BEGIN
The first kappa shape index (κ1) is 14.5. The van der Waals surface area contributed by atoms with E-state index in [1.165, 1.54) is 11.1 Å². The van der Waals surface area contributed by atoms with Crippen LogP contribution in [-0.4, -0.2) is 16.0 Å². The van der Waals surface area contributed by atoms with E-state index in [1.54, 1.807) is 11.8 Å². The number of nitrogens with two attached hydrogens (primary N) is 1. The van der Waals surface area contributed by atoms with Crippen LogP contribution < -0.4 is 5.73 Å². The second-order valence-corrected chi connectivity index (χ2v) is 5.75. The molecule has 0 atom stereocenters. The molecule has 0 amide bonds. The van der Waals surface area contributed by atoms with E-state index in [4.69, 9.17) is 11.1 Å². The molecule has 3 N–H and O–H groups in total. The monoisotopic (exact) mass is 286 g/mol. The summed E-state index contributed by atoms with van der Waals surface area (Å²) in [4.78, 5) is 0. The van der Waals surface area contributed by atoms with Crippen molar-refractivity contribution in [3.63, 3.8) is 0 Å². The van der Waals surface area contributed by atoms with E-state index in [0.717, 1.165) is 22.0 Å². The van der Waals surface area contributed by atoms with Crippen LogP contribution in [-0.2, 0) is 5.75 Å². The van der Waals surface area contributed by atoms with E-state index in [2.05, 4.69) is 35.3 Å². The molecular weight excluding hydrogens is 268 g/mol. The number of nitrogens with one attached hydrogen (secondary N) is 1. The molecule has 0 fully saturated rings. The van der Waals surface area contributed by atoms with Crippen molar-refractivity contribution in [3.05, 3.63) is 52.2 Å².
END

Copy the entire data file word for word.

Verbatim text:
The first kappa shape index (κ1) is 14.5. The van der Waals surface area contributed by atoms with E-state index in [1.165, 1.54) is 11.1 Å². The van der Waals surface area contributed by atoms with Crippen LogP contribution in [-0.4, -0.2) is 16.0 Å². The van der Waals surface area contributed by atoms with E-state index in [1.54, 1.807) is 11.8 Å². The number of nitrogens with two attached hydrogens (primary N) is 1. The van der Waals surface area contributed by atoms with Crippen LogP contribution < -0.4 is 5.73 Å². The second-order valence-corrected chi connectivity index (χ2v) is 5.75. The molecule has 0 atom stereocenters. The molecule has 0 amide bonds. The van der Waals surface area contributed by atoms with E-state index in [4.69, 9.17) is 11.1 Å². The molecule has 3 N–H and O–H groups in total. The monoisotopic (exact) mass is 286 g/mol. The summed E-state index contributed by atoms with van der Waals surface area (Å²) in [4.78, 5) is 0. The van der Waals surface area contributed by atoms with Crippen molar-refractivity contribution in [3.63, 3.8) is 0 Å². The van der Waals surface area contributed by atoms with E-state index in [0.717, 1.165) is 22.0 Å². The van der Waals surface area contributed by atoms with Crippen LogP contribution in [-0.2, 0) is 5.75 Å². The van der Waals surface area contributed by atoms with E-state index in [2.05, 4.69) is 35.3 Å². The molecular weight excluding hydrogens is 268 g/mol. The number of nitrogens with one attached hydrogen (secondary N) is 1. The molecule has 0 fully saturated rings. The van der Waals surface area contributed by atoms with Crippen molar-refractivity contribution in [3.05, 3.63) is 52.2 Å².